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The return of Soul Fest

BY JASMINE PUTNEY | SEPTEMBER 18, 2014 5:00 AM

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In the mid-1960s, during a time of turbulence in the United States, many African Americans sought to regain connection with their ancestry and re-establish the black culture in America. They began to use the word “soul,” giving birth to many distinguishing characteristics of the culture such as “soul brother,” “soul food,” and “soul music.”

Today, phrases such as these have become widely known and accepted around the country, with people from all backgrounds rejoicing in African-American culture — including Iowa City. On Friday and Saturday on the Pentacrest, the Summer of the Arts will host the Iowa Soul Festival.

The festival débuted last year, and executive director of Summer of the Arts Lisa Barnes promised that this year’s festival will be even bigger and better. The celebration will feature various musical performances, classic soul food, art, and a gospel brunch following the festival on Sunday at the Sheraton Hotel. Admission for the festival is free and open to the public, while tickets for the Sunday gospel brunch are $30 per ticket.

It is an opportunity to show that Iowa City and the Corridor are great places for people to live and work, no matter what your background, Barnes said.

The festival is a collaboration between sponsors Summer of the Arts and Diversity Focus a corporation based in Cedar Rapids that promotes diversity, cultural awareness, and inclusion in the Iowa City/Cedar Rapids Corridor.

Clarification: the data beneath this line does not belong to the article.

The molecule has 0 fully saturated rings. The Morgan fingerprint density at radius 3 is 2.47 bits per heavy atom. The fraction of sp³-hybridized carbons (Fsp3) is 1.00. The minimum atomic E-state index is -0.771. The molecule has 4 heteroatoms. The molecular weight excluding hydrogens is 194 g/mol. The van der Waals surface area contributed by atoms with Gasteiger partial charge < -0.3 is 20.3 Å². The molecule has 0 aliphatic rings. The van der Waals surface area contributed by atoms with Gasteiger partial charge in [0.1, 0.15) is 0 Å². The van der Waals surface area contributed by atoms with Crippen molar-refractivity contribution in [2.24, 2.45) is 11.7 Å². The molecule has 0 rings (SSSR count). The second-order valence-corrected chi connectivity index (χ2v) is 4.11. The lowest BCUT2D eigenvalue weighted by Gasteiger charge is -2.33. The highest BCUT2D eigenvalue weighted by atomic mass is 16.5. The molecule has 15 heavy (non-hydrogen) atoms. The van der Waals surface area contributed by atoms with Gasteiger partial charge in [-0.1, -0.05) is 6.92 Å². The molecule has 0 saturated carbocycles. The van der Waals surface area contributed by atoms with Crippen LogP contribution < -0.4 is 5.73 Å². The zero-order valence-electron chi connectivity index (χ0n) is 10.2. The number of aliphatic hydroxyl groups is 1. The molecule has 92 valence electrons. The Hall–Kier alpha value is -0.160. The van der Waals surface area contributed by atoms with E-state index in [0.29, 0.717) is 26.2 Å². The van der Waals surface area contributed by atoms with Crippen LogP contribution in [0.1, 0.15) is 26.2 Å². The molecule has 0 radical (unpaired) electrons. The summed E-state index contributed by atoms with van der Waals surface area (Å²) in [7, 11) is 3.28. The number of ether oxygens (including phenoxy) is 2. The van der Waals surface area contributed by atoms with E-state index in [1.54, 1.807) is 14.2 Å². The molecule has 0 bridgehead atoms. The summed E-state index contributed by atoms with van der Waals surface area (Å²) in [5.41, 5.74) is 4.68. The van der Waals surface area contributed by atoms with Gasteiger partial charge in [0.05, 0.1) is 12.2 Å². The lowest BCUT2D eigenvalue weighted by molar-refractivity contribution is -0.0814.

Executive director of Diversity Focus Chad Simmons generated the idea for the Iowa Soul Festival.

“I personally was the one who designed it with a student around three years ago,” Simmons said. “The whole concept was we wanted to create a positive image of African-American culture, around music, around art and culture, around dance, and around food. So we partnered with the Summer of the Arts to start the Iowa Soul Festival.”

Simmons said the public’s knowledge about African-American heritage can, unfortunately, be somewhat lacking. 

“We do know that many people don’t realize that there are African Americans who are here in Iowa,” he said. “We also realize that there are many people who, because the numbers have traditionally been small but are growing, who haven’t had a lot of exposure to the culture. So our hope is that we can help educate people, and we know the festival is a key way in doing things of that nature.”

Though the festival provides ample opportunities to learn about African-American culture and history, there will also be many chances to let loose with music, food, and fun.

“The Soul Fest is well-known for music … We try to hit R&B, hip-hop, jazz, gospel — the genres that were influenced or created by African-Americans,” Simmons said. “We have a beverage garden and a food court in which you get a chance to get the best of African-American cuisine … There will be a marketplace in which there will be artists displaying some of their art, and there will also be a Kids’ Zone.”